An Espresso Machine Buyer’s Guide

1 Jan

An Espresso Machine Buyer’s Guide

While coffee and espresso are close cousins in the caffeinated drink world, you can not brew espresso in the same way you brew coffee.

From the grind of the bean, to the temperature of the water, every detail is an important step to pulling the perfect cup of espresso.

So whether you like to mix your caffeinated shot into a frothy latte or foaming cappuccino, or savor the simplicity of the drink’s dark, rich flavor, you have to start by buying the right espresso machine.

Knowing which essential features to look for and how to evaluate your own personal needs will help you make the best selection possible and the following espresso  machine buyers guide will help you consider the possibilities.

The Basics


The National Coffee Association of the USA explains that the grind of the bean and the quality and temperature of the water are the building blocks of the perfect cup of coffee or espresso.

When purchasing beans you have the option of buying pre-ground or whole beans.

While pre-ground beans are more convenient, the flavor is not as fresh as what you get from grinding fresh beans just before brewing (Reference 1).

Many top of the line espresso machines, similar to those made for coffee shops but scaled down for home use, come equipped with built in grinding functions.

Built-in grinders enable you to start fresh every time, you brew.

Next in importance to a fresh grind is a fresh source of water. Tap water can often contain strong odors and flavors caused by high chlorine or metal content; the National Coffee Association explains that these flavors and odors can alter the quality of your brew and make your drink taste bitter.

To avoid contaminating the flavor of your espresso, look for an espresso machine that contains an onboard water filter.

To maintain freshness, be sure to change the filter as directed by the machine’s manufacturer (Reference 1).

For the perfect espresso, your water must not only be fresh and free from contaminants, it must also be at the right temperature to draw the optimal amount of flavor from your grounds.

While the temperature range for brewing a good cup of coffee can vary between 135 and 200 degrees Fahrenheit, the brewing temperature for espresso is much more precise, explains 1st In Coffee.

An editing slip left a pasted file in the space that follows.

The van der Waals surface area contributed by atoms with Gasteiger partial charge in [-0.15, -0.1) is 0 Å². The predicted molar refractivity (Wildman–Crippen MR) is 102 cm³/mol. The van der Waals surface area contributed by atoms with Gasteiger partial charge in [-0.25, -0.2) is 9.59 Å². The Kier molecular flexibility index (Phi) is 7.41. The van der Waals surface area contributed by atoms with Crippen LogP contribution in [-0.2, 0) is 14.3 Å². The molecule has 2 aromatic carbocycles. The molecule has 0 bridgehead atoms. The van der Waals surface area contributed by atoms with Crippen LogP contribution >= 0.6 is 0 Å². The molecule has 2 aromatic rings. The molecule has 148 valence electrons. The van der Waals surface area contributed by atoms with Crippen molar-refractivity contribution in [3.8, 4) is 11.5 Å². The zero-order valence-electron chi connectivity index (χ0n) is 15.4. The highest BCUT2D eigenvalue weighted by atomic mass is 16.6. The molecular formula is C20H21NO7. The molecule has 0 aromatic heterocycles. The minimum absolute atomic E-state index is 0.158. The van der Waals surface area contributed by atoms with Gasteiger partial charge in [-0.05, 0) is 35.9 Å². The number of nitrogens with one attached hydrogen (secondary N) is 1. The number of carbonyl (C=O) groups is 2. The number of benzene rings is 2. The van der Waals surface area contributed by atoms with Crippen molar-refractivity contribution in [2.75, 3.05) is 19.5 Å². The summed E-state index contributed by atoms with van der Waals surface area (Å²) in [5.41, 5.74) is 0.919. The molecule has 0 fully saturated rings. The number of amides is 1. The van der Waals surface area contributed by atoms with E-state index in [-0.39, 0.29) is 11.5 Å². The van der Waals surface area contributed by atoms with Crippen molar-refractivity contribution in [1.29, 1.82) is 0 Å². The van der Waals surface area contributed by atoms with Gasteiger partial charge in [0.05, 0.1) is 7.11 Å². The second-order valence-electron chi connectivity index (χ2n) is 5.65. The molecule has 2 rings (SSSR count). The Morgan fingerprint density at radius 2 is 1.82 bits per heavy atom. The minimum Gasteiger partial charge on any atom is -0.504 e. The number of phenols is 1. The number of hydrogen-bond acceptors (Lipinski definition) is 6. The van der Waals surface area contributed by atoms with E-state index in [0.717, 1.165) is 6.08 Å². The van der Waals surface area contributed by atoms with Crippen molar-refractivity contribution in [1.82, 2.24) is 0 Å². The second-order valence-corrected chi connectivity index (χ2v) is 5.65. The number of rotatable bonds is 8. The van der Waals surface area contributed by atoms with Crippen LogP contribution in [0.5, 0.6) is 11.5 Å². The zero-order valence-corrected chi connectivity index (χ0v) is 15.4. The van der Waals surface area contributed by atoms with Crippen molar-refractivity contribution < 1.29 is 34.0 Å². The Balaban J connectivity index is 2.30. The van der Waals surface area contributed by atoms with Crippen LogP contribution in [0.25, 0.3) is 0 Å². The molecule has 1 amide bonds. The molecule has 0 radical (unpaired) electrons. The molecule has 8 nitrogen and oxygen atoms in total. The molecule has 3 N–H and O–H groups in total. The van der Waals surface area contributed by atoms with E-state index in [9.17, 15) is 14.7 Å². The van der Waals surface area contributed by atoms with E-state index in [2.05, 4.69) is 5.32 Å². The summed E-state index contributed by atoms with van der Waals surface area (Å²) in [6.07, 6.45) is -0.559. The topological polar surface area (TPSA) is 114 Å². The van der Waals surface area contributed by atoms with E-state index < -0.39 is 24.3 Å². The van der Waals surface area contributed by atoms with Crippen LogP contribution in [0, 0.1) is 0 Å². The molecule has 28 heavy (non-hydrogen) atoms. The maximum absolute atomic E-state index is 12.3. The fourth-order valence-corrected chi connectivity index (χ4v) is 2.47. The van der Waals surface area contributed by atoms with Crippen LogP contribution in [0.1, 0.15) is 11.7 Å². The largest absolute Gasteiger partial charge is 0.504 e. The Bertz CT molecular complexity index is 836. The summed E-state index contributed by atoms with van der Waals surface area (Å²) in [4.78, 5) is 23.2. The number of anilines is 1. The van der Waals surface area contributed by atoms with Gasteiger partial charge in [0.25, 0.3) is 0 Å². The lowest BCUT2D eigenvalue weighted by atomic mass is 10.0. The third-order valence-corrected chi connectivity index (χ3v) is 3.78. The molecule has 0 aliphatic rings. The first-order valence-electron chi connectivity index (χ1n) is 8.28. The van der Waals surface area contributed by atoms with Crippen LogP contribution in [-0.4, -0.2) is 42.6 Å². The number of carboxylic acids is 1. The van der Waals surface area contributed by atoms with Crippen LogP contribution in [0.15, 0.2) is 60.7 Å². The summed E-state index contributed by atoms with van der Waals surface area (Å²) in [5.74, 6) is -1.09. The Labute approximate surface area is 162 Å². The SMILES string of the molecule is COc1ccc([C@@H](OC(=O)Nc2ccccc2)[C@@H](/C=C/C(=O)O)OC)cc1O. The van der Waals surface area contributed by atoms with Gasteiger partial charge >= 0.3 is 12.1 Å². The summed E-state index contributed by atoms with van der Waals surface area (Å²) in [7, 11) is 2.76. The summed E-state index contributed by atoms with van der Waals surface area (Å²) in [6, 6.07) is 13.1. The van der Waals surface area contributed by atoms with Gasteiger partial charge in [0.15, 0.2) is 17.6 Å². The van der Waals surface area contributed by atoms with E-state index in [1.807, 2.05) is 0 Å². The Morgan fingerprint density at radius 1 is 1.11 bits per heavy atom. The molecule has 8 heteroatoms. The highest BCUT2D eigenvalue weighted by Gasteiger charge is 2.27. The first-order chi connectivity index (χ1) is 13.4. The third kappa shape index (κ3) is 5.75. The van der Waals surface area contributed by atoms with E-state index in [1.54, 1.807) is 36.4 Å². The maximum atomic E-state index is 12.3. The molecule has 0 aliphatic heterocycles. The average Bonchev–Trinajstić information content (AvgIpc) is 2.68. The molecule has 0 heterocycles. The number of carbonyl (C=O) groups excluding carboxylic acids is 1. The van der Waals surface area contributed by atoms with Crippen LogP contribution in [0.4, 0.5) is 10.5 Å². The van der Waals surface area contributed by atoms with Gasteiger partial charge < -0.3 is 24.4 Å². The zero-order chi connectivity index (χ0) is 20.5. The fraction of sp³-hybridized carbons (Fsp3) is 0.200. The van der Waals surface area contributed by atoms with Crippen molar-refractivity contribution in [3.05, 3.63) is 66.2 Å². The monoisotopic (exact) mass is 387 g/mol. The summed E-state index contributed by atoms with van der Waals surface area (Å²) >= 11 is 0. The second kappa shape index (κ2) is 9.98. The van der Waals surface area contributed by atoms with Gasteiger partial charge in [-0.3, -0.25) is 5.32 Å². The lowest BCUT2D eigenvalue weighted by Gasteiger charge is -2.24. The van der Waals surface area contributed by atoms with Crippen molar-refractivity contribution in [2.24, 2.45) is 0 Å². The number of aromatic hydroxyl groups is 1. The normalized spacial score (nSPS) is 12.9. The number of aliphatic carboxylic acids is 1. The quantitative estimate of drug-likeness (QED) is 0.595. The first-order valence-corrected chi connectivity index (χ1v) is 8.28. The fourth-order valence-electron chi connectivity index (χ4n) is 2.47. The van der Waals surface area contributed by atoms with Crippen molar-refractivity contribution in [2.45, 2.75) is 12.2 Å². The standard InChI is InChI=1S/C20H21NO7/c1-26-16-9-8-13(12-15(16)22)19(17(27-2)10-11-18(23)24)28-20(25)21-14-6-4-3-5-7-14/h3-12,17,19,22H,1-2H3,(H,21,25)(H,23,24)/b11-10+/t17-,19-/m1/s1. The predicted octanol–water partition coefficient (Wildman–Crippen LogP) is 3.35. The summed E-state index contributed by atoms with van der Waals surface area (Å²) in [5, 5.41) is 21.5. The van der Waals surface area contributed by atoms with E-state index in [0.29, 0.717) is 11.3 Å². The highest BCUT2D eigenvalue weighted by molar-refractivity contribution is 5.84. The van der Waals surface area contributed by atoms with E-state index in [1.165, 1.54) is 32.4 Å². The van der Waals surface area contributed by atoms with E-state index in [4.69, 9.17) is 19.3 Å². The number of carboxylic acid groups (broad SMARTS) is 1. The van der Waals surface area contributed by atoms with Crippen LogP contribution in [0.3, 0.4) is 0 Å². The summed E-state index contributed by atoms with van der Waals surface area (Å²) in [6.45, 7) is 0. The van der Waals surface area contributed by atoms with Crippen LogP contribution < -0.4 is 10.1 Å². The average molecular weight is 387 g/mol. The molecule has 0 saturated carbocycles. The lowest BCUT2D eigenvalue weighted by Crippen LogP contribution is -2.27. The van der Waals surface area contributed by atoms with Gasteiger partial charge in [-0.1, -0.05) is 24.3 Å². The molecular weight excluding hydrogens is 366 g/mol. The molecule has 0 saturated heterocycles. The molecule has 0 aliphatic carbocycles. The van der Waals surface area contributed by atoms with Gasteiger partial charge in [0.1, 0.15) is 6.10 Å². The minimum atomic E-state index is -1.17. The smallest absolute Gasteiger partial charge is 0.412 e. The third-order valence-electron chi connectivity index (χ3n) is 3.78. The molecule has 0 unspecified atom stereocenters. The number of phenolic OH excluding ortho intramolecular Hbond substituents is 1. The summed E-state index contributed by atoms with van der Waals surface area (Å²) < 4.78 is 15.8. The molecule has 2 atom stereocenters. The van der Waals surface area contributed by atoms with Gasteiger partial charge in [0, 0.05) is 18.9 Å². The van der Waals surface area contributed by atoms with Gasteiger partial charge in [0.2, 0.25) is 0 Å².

The optimal water temperature for brewing espresso is between 190 and 195 degrees Fahrenheit, according to the site.

The drink drops 30 degrees in temperature between the brewer and your cup.

Accessory Features to Consider


Whether you are brewing your espresso or choosing the right brewing machine, personal preferences come into play.

Some of the life style and drinking style considerations that go into purchasing a brewer can affect the features you need to look for.

Time for brewing, number of people being served, and the way you like to drink your espresso all play a part in which features you should look for in an espresso machine.

When you are trying to rush out the door in the morning, every moment matters.

Some espresso machines can help make you morning runs more smoothly by allowing you to set up your beans in the built-in grinder, ready for push button action the minute you reach the kitchen.

Others offer clocks with timers that allow you to set the machine to automatically begin brewing at a specific time.

Another useful, time saving feature to look for when buying an espresso machine is a self cleaning function.

Instead of having to take apart your machine in order to properly rinse and dry the various components, machines with self cleaning features allow you to simple dump out any used groups, pour a cleaning solution such a white distilled vinegar into the water basin and activate the self cleaning function.